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Area coaches honor Lundy with Coach of the Year distinction

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By Jenna McKenna

After leading his scrappy team of underdogs to within sight of a regional berth, Chiefland boys' basketball head coach Mark Lundy was named District 7 Class 3A Coach of the Year by the Florida Athletic Coaches Association.

Last year, in Lundy's first year in command, Chiefland boys went 7-18. This year, they leaped to a vastly better 13-12, a bare factual record that doesn't even begin to tell the story of the season. Blindsided by vandals, the team played the first half of the season in practice jams before, bolstered by donations from the community, they were able to buy new uniforms. On their own merit, Chiefland beat a very tough Dixie County team three times, including in the district quarterfinal. Even better, the Indians played above their heads, frustrating Newberry, putting a bad scare into district runner-up P.K. Yonge and challenging district champion Williston.

It's no wonder that the coaches that nominated Lundy to the prize were his toughest opponents: coaches David Vespignani of Williston, Carlos Villalobos of P.K. Yonge and Lou Clark of Newberry. Chiefland was ambitious this year, using exceptional fitness to attack better shooting teams and keep them off guard.

“I knew we'd need some kind of edge, because we didn't have much for shooters, so we had to rely on our strength and conditioning,” Lundy said.

Between running opponents into fatigue, forcing turnovers and earning second chances, strength and endurance worked for the Indians.

“This year, we're going to be even better.”

Lundy says younger players who filled in behind this year's stars, Cantrell Richardson, Stephen Davis and Tommy Sheffield, will come into their own.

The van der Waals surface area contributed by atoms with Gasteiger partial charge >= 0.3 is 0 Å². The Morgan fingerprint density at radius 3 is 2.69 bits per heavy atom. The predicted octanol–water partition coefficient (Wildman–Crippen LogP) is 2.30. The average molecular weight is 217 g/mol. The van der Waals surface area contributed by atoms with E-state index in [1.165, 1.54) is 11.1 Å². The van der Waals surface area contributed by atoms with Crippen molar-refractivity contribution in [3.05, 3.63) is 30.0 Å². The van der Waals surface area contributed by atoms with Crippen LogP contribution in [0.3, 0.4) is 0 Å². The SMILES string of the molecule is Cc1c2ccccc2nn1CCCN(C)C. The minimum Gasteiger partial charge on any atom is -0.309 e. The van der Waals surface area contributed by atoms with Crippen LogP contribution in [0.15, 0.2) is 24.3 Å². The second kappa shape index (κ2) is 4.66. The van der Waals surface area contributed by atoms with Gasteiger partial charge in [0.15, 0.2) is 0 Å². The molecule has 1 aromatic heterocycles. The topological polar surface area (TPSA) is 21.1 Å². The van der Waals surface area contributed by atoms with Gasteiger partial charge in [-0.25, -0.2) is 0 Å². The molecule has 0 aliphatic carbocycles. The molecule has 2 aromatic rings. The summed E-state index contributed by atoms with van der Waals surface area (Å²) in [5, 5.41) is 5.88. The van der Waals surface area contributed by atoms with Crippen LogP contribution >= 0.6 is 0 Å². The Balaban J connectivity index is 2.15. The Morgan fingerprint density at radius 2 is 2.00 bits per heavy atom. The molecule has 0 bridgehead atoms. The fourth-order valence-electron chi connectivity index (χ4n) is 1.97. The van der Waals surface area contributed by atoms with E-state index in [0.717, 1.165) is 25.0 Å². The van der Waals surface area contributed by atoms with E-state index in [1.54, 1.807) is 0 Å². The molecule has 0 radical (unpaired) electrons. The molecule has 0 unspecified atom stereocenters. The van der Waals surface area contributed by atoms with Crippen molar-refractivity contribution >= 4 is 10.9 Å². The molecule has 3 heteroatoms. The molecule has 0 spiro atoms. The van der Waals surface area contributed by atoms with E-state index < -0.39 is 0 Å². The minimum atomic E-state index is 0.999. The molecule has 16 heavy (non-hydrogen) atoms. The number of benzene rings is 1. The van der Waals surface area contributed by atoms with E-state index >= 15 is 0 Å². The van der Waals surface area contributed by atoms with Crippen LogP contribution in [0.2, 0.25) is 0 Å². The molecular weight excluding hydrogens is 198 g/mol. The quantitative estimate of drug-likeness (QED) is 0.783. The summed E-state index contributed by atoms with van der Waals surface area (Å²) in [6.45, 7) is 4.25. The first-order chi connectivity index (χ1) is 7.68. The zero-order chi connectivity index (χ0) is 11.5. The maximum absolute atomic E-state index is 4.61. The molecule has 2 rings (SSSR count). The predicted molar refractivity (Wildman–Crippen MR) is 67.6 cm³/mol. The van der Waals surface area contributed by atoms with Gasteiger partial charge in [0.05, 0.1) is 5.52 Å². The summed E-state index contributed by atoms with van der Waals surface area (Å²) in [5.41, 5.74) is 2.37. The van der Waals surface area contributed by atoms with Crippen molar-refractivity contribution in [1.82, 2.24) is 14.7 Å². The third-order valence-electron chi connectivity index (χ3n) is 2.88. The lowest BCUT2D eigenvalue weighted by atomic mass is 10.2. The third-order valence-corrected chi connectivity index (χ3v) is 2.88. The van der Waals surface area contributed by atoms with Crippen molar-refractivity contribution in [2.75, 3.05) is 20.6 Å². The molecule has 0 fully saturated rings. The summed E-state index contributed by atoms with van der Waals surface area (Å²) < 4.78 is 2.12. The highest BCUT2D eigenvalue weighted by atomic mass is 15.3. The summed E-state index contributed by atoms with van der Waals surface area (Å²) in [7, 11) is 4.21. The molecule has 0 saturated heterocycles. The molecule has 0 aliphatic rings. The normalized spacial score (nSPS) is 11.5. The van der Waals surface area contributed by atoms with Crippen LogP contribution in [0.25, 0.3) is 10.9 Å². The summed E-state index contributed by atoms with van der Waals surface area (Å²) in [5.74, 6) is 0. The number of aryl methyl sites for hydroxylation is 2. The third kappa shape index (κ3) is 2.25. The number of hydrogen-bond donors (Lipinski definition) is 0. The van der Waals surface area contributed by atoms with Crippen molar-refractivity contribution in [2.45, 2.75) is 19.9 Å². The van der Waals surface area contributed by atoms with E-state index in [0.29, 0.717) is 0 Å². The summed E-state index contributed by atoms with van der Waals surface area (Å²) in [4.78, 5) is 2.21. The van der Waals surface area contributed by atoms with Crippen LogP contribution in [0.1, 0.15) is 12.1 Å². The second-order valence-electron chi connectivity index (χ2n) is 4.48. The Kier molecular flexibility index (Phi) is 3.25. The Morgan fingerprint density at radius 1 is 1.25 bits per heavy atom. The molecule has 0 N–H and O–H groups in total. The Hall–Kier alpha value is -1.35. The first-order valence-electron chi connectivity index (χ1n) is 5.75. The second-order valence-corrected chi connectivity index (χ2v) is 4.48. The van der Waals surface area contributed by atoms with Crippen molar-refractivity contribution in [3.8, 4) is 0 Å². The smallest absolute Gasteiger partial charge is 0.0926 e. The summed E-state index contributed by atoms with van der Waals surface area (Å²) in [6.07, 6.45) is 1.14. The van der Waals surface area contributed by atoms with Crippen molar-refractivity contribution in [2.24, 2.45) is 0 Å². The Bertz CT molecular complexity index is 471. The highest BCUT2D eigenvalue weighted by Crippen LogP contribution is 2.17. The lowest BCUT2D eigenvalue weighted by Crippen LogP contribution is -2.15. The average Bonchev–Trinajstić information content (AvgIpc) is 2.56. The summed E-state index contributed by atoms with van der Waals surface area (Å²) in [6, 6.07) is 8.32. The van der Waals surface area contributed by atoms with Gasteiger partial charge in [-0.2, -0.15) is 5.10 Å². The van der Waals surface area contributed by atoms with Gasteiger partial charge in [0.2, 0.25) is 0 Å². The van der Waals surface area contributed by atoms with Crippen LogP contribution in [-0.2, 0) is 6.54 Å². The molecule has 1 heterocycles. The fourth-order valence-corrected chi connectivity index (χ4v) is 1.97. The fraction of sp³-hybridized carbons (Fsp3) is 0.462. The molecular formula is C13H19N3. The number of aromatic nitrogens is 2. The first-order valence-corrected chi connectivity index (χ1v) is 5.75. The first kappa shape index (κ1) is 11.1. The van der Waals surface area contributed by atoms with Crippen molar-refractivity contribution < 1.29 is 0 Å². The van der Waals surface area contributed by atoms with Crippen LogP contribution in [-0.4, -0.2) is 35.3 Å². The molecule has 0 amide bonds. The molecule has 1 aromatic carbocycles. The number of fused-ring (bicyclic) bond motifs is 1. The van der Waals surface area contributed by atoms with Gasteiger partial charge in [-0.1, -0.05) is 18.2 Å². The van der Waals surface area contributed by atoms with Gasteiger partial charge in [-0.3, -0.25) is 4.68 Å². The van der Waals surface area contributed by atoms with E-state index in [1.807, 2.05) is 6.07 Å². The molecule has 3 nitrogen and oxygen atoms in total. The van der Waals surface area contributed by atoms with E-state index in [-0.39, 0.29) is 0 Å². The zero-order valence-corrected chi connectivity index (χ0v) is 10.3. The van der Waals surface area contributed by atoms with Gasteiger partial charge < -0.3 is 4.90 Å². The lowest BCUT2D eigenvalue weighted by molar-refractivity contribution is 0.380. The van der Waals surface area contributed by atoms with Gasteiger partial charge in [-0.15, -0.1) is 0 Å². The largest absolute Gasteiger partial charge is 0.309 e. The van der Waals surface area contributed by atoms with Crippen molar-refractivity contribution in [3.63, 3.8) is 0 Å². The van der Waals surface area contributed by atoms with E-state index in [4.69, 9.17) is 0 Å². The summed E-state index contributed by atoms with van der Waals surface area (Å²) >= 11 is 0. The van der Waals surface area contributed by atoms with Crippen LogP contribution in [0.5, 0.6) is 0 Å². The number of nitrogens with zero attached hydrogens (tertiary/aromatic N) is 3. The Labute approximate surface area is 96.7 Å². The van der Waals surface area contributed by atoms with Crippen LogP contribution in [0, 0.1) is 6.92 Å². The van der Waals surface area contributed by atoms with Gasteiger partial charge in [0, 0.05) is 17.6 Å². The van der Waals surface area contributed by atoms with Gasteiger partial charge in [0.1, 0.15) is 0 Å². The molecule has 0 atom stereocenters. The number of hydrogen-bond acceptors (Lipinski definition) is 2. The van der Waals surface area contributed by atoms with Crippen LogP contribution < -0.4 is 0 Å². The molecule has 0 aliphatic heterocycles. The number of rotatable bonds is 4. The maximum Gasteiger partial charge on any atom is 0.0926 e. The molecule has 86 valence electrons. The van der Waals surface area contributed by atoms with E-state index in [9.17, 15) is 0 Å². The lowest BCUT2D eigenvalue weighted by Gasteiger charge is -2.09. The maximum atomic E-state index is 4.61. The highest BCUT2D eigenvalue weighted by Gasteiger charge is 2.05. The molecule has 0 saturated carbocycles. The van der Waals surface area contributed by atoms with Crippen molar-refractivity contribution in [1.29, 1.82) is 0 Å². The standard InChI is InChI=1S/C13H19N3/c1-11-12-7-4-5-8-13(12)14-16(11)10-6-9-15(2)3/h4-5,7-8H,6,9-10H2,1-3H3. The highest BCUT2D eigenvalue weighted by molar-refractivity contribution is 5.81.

“We're going to be more balanced,” he said.

Jamantye Thompson, Donnell Sanders and Marquis Green saw limited minutes this past year, although their contribution did not go unmarked. In the coming year, they'll be joined by Bo Beauchamp, Trent Perryman and Brent Slaughter. Starting point guard Eugene Carter, the one youngster who was not a role player this past year, will again command the offense for Chiefland.

“I'm very excited,” Lundy said, thinking ahead to team-building in summer camps.

“We're a lock for the St. Leo Classic (held the first week of August), and we hope to have a chance at the Florida camp. We also have 12 summer games scheduled.”

Lundy has also been invited to instruct and speak at Five Star Basketball Camp at University of Central  Florida July 6-9.

The incredible support at Chiefland and in the county has made the Indians' and Lundy's success possible, he said.

“The crowds this year were amazing – we had an overwhelming amount of support from the community and business leaders,” he said.

At the school, the story is the same.

“Mrs. Asbell (CHS Principal) and Mr. Wilson (CHS Athletic Director) have provided continuous support, as has our school board member Paige Brookins and Superintendent Bob Hastings. They always ask us how they can help.”

Chiefland's coaching ranks are strong, too, with support from other sport's head coaches, like baseball's Kyle Parnell and football's Ajay Ulmer. Lundy says middle school coach Andy Kidd is also a strong suporter. A strong coaching system means harder working players.

“I think when players see that a coach is willing to work, the kids are going to work even harder,” Lundy said.

“We've got a great group of kids willing to do that. They're all ready to get back to work. They keep asking me, 'When spring is over, can we start basketball practice?'”

They can. They will.

“Basketball starts in the summer,” said Lundy.

It starts early, for sure, when you want to win.